Top 5 ways Man-made Climate Change made Hurricane Harvey much Worse

By Juan Cole | (Informed Comment) | – –

The images from Houston and its environs are heart-breaking and we at IC wish all those affected a speedy and safe return to normality.

Extreme weather events are associated with climate change, and whenever they occur, they raise the question of their relationship to that process.

Human-induced climate change did not “cause” Hurricane Harvey. There have after all been hurricanes in the Gulf of Mexico all along, and some of them have been monstrous. So can we relate Hurricane Harvey to human pumping of carbon dioxide and methane into the atmosphere by driving cars, heating or cooling buildings, etc.?

The answer is “yes.” Climate change did not produce Harvey the Hurricane, but climate change made Harvey worse than it would otherwise be. Maybe 30% worse. That is, if Harvey dumps 4 feet of water on the Houston area in 2017, that suggests it would only have dumped 2.64 feet of rain if it had arisen in the 1749 hurricane season when Spanish settlers in Texas made peace with the Lipan Apache tribe.

That is because in 1749, there were 270 parts per million of carbon dioxide in the atmosphere and today there are 410 ppm of CO2. The parts per million of carbon dioxide in the atmosphere have fluctuated between 200 and 270 for the last 800,000 years . Homo Sapiens Sapiens is only about 200,000 years old, so this is the only climate we’ve ever known. Starting in the late 1700s, human beings started behaving like a global bank of super-volcanoes, spewing greenhouse gases into the atmosphere faster than had ever occurred in the history of the earth. Hundreds of billions of metric tons of carbon dioxide, through the burning of massive amounts of coal, as well as petroleum and natural gas. Ordinarily, going from 270 ppm of CO2 to over 400 would take millions of years of heightened vulcanism.

ghg-concentrations-figure1-2016 h/t EPA

One of the foremost experts in climate science, Professor Michael Mann of Penn State, explained how human-caused climate change made Harvey worse:

1. The sea off the Texas coast is half a foot higher than it used to be, because of global heating. Hotter water expands to fill more space, and melting surface ice that used to be on the land mass of Antarctica and Greenland and is now in the oceans as extra water and caused the sea level to rise. (The level of the land can also be lowered by e.g. drilling for oil). When the sea level is higher, that allows higher storm surges, leading to extra flooding.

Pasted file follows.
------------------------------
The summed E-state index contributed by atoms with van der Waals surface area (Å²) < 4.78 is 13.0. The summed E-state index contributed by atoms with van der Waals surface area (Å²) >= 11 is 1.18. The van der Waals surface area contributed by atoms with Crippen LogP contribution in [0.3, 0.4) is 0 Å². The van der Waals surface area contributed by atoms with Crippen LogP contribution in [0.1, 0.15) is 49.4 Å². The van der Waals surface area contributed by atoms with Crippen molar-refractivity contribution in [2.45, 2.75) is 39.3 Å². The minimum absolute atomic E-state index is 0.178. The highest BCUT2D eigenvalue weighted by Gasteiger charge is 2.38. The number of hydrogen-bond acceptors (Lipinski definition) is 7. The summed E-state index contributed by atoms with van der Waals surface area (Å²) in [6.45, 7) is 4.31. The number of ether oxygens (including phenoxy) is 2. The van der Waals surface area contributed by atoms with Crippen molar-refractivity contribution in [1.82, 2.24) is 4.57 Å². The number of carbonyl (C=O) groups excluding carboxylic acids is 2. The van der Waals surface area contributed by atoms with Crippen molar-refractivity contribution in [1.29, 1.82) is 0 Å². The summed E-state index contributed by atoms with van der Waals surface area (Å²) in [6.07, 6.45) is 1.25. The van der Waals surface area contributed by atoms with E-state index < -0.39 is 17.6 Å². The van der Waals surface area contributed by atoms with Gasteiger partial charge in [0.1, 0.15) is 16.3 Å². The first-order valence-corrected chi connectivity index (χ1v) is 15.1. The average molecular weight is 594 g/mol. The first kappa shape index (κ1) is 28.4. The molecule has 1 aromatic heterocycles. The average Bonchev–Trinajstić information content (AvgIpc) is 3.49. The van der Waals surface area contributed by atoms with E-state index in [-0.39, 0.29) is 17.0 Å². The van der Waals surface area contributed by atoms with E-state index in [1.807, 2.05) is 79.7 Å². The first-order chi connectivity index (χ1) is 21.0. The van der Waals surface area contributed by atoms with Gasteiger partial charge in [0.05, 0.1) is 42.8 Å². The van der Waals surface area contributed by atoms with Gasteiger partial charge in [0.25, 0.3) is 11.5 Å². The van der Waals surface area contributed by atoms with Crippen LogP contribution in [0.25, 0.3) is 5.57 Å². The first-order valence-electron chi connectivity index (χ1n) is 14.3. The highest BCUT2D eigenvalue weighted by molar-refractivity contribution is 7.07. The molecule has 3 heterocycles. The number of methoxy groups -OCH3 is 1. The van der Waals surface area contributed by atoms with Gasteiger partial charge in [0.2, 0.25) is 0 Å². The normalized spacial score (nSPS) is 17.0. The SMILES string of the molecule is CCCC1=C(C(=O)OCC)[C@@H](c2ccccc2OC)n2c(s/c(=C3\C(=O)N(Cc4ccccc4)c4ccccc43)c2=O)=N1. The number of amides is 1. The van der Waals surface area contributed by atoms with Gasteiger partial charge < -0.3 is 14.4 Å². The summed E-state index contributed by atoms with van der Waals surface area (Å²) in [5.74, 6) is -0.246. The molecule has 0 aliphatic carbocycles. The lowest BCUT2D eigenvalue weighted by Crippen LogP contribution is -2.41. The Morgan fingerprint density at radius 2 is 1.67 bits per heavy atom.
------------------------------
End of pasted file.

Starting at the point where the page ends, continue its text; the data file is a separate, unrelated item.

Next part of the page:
2. The increase in the surface temperature of the ocean over the mid-20th century by about 1 degree Fahrenheit increased the amount of moisture in the air above it by 3-5%. More moisture in the air means that when it rains, it really pours.

3. The water in the Gulf of Mexico is warmer than a few decades ago, and warm water feeds hurricanes the way anger feeds the Incredible Hulk. Harvey was significantly more intense as a storm because it developed over warmer water.

These three causes are rock solid and without much doubt about them.

Mann points to a couple of other likely but not certain ways global heating made Harvey worse.

4. Climate Change contributed to a stronger high pressure system in the Gulf of Mexico, which pushed the jet stream north and allowed Harvey to malinger in Houston’s area instead of being pushed away by strong winds from dry land. The winds were left weakened by the migration north of the Gulf Stream.

5. Global heating seems to contribute to longer-term stationary weather patterns. Thus, the long-term drought in the US Southwest was exacerbated by this tendency. Harvey might not have stayed where it was so easily without climate change.

Mann’s conclusion that climate change made Harvey worse is chilling. Because we’re only at the beginning of global heating. There is a long lag between the time you burn the coal and the time the surface of the earth heats up (we are talking about average temperatures, and the oceans are cold and heat up very gradually). We are already locked in to going up another 2 degrees Fahrenheit, and now with Trump and Scott Pruitt turning the US into one big bonfire, we’re probably going up 4-5 degrees Fahrenheit. That amount of global heating could be catastrophic. The jury is out on whether much hotter oceans will produce more hurricanes or not. What is certain is that the ones that are produced will be much more intense.

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Related video added by Juan Cole:

Democracy Now! “Climate Change Makes Storms like Harvey More Severe”

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8 Responses